Power of attorney is a designation that allows someone to make decisions for someone else—to act on their behalf. Generally speaking, when a person becomes incapacitated, he or she is no longer able to make legal and financial decisions on his or her own behalf. In such cases, a power of attorney can serve as a useful tool. It is possible for the court in Houston to appoint someone to make these decisions for the individual, but this is usually not the preferred situation as it is both cumbersome and costly. By designating power of attorney to a close family member or friend, the afflicted individual will have peace of mind knowing that, in the event of incapacitation, important decisions will be made by a trusted person.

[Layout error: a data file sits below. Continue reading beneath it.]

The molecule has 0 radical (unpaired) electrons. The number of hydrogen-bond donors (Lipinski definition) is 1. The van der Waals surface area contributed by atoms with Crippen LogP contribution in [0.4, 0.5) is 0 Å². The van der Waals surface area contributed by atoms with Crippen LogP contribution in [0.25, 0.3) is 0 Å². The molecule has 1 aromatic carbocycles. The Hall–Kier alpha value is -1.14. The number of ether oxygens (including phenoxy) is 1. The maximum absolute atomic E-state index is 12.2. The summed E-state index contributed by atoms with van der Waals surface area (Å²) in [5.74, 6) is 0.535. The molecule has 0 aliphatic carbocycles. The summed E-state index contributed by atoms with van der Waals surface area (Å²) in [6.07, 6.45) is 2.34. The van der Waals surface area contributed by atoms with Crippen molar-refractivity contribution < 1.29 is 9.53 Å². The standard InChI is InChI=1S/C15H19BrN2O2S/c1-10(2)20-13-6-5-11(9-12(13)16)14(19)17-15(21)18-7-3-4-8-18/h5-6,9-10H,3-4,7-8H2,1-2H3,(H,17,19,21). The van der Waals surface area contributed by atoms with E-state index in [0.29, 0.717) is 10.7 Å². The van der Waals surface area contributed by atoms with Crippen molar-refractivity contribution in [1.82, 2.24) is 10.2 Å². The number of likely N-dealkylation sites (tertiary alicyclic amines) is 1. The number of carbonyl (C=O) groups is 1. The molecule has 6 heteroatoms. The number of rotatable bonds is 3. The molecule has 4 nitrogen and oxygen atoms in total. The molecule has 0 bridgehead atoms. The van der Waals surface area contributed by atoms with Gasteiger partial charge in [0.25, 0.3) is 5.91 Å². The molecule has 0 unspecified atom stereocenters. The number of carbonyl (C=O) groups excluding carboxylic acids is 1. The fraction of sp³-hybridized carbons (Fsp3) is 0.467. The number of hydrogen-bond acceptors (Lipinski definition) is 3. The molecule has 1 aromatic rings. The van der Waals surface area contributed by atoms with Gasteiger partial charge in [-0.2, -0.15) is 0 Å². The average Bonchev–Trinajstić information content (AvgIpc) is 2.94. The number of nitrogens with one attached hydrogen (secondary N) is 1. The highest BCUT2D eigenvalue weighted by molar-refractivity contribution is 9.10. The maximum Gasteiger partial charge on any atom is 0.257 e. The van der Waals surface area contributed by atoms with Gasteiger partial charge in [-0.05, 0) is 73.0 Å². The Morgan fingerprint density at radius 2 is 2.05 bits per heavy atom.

When someone is granted power of attorney, the designation may go into effect immediately or it may not go into effect until the grantor becomes incapacitated. Be careful, individuals who hold another’s power of attorney have a legal duty to act in good faith when managing the grantor’s financial assets and legal matters. It is possible for legal action to be taken if a person with power of attorney is alleged to have mismanaged the grantor’s affairs.